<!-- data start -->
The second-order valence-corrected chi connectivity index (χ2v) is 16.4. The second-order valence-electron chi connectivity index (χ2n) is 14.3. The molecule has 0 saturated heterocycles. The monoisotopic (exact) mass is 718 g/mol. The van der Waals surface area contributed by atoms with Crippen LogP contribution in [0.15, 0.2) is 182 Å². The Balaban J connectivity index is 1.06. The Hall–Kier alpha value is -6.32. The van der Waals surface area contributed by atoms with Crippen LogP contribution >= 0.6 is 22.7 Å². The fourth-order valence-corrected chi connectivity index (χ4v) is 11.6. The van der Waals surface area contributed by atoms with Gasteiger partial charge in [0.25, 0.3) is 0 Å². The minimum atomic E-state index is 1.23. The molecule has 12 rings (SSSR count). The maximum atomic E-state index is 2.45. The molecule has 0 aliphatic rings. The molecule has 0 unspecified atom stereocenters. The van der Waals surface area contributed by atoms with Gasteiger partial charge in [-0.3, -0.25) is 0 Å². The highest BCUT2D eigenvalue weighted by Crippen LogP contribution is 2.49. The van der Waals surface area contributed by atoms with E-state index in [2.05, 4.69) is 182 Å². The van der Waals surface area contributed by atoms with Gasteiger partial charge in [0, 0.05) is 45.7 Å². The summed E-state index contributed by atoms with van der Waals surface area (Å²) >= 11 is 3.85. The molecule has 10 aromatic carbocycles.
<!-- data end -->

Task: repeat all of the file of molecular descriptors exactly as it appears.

The second-order valence-corrected chi connectivity index (χ2v) is 16.4. The second-order valence-electron chi connectivity index (χ2n) is 14.3. The molecule has 0 saturated heterocycles. The monoisotopic (exact) mass is 718 g/mol. The van der Waals surface area contributed by atoms with Crippen LogP contribution in [0.15, 0.2) is 182 Å². The Balaban J connectivity index is 1.06. The Hall–Kier alpha value is -6.32. The van der Waals surface area contributed by atoms with Crippen LogP contribution >= 0.6 is 22.7 Å². The fourth-order valence-corrected chi connectivity index (χ4v) is 11.6. The van der Waals surface area contributed by atoms with Gasteiger partial charge in [0.25, 0.3) is 0 Å². The minimum atomic E-state index is 1.23. The molecule has 12 rings (SSSR count). The maximum atomic E-state index is 2.45. The molecule has 0 aliphatic rings. The molecule has 0 unspecified atom stereocenters. The van der Waals surface area contributed by atoms with Gasteiger partial charge in [-0.3, -0.25) is 0 Å². The highest BCUT2D eigenvalue weighted by Crippen LogP contribution is 2.49. The van der Waals surface area contributed by atoms with E-state index in [2.05, 4.69) is 182 Å². The van der Waals surface area contributed by atoms with Gasteiger partial charge in [0, 0.05) is 45.7 Å². The summed E-state index contributed by atoms with van der Waals surface area (Å²) >= 11 is 3.85. The molecule has 10 aromatic carbocycles.